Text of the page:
You will be redirected to the page you want to view in  seconds.

Judge nixes lawsuit against KBR in GI's death

Jul. 16, 2012 - 02:52PM   |   Last Updated: Jul. 16, 2012 - 02:52PM  |  
  • Filed Under

PITTSBURGH A military contractor cannot be held liable in the death of a soldier who was electrocuted in his barracks shower at an Army base in Iraq, a federal judge said in dismissing a lawsuit brought by Pittsburgh-area soldier's mother.

Houston-based military contractor KBR Inc. cannot be held liable in Staff Sgt. Ryan Maseth's death because military commanders not the contractor decided where to house soldiers and whether buildings with substandard electrical systems were suitable for troops, U.S. District Judge Nora Barry Fischer said.

"As a contractor, KBR had no authority to order military personnel to do anything, including to direct soldiers where to live or shower," Fischer said in the 87-page opinion handed down late Friday. In it, she relied on military records and the sworn testimony of commanders taken in pretrial depositions.

William Stickman, an attorney for Cheryl Maseth, said he'll ask the 3rd U.S. Circuit Court of Appeals to overturn Fischer's opinion, which he said was overly broad.

Stickman said the legal standards Fischer used are meant to immunize the military and its contractors from lawsuits should soldiers be harmed during combat-related duties, when normal levels of civil negligence might be impossible to police, but not from what he called "routine building support services."

"To extend immunity to KBR in this case would essentially give them a free pass to engage in any negligence" connected with the housing of soldiers in Iraq, Stickman said.

Attorneys for KBR referred comment to a company spokesman, who did not immediately respond to a request for comment.

All parties agree that Maseth died in January 2008, when an improperly grounded water pump electrified his shower water. What they don't agree on is whether KBR was legally responsible for the shoddy electrical work that was common in Iraqi-built structures taken over by the U.S. military.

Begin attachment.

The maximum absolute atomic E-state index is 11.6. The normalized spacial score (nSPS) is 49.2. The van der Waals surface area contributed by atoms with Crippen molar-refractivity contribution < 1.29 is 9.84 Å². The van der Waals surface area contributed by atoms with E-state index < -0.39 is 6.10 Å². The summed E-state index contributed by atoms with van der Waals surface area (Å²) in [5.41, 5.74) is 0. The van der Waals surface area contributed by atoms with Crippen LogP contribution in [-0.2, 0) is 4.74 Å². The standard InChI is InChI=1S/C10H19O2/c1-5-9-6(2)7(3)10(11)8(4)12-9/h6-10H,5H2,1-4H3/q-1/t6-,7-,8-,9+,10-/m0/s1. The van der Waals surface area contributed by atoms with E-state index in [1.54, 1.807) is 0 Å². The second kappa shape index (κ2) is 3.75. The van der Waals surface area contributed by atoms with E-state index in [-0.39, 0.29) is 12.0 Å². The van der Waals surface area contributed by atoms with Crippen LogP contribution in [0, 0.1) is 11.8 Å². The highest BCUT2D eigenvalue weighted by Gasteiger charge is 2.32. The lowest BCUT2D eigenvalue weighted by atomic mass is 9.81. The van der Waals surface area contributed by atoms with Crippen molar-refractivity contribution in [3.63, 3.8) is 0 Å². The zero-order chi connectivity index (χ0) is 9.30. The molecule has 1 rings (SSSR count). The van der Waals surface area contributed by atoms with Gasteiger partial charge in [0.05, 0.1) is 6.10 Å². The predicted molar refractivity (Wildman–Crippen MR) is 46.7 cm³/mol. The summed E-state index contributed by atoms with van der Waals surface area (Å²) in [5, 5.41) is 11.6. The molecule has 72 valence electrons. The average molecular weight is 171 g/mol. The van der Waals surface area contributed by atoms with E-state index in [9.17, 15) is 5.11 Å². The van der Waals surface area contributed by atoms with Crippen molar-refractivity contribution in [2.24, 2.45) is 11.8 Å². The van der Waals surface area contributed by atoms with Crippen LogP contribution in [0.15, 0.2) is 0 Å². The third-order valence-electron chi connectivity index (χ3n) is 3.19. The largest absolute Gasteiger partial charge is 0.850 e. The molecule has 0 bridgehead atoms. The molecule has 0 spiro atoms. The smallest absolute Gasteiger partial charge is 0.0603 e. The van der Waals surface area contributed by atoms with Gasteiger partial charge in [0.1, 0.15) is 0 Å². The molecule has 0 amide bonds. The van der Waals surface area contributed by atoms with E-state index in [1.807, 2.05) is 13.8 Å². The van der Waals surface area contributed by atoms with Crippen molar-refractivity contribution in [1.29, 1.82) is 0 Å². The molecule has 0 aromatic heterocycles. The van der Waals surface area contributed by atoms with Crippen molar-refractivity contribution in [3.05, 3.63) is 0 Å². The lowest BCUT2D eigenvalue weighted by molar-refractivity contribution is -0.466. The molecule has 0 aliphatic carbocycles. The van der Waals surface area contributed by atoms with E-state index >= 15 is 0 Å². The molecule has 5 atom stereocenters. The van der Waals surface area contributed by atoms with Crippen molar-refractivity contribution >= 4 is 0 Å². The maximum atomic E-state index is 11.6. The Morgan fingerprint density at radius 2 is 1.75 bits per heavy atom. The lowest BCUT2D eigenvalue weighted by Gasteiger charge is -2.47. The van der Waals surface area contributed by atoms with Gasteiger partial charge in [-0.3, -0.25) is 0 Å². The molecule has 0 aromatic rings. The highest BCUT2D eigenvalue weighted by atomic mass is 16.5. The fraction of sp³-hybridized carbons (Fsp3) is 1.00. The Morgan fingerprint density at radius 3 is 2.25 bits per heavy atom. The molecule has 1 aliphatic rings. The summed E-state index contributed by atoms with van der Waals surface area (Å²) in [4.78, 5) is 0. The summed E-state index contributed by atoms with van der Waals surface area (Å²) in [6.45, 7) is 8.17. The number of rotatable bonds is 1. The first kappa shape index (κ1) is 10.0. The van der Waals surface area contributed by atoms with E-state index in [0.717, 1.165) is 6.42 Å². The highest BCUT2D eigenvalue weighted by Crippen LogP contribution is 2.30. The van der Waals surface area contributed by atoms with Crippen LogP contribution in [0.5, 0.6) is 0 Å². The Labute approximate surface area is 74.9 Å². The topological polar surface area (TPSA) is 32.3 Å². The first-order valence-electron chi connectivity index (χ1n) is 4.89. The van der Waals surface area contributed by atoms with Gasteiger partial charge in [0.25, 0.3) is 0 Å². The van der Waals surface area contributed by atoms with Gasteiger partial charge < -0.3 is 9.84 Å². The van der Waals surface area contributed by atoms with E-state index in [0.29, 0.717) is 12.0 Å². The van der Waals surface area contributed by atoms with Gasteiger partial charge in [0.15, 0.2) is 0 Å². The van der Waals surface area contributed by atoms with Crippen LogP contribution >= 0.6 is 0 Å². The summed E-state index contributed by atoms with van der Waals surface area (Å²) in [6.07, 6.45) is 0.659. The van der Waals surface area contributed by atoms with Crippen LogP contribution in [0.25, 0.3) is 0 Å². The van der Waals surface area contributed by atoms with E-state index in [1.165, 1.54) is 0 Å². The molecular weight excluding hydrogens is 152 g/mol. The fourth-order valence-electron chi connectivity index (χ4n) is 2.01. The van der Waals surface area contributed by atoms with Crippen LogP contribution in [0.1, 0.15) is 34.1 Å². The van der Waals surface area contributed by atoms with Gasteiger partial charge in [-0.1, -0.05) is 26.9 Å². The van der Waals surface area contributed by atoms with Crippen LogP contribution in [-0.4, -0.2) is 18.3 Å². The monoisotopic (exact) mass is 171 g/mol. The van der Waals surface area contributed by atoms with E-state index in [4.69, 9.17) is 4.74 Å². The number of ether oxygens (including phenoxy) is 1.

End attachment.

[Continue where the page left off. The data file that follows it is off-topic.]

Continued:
The building in which Maseth died was looted by the locals and left with "no electrical power, electrical components, internal plumbing, doors or windows" before the military decided to renovate it. Local contractors were hired to do that work "to improve U.S.-Iraqi relations and to support the local economy which had been devastated by the war," Fischer found. The Iraqi contractors didn't work up to American building code standards, the judge wrote.

Initially, the building was to house offices and a command post, instead of living quarters, so "making the building safe for living quarters was not considered a priority during the renovations," the judge found.

One general said in his deposition that the Army approved of housing soldiers including himself in such substandard buildings because they were still considered safer than more temporary structures that might not withstand artillery fire.

Stickman contends that's not relevant because KBR signed off on work orders to repair specific electrical problems in the building, which should have prevented Maseth's death had the work been done properly.

But Fischer found the Army's contract required KBR to maintain the "existing electrical systems" substandard though they were not to improve them.

Answers by RallyPoint

Join trending discussions in the military's #1 professional community. See what members like yourself have to say from across the DoD.

More In News

Start your day with a roundup of top defense news.

VA Home Loan

Search By:

Product Options:
Zip Code:

From Our Blogs


The latest from PT365

News for your in-box

Sign up now for free Military Times E-Reports. Choose from Money and Education. Subscribers: log in for premium e-newsletters.

This Week's Army Times

This Week's Army Times

CrossFit vs. unit PT
Troops will do the training plans in a $2.5 million study

Subscribe for Print or Digital delivery today!

MilitaryTimes Green Trusted Classifieds Looking to buy, sell and connect on Military Times?
Browse expanded listings across hundreds of military installations.
Faces of valorHonoring those who fought and died in Operations Iraqi Freedom and Enduring Freedom.
hall of valorThe Hall of Valor is a searchable database of valor award citations collected by Doug Sterner, a Vietnam veteran and Military Times contributing editor, and by Military Times staff.

All you need to know about your military benefits.

Benefits handbook

Guard & Reserve All you need to know about the Guard & Reserve.

guard and reserve handbook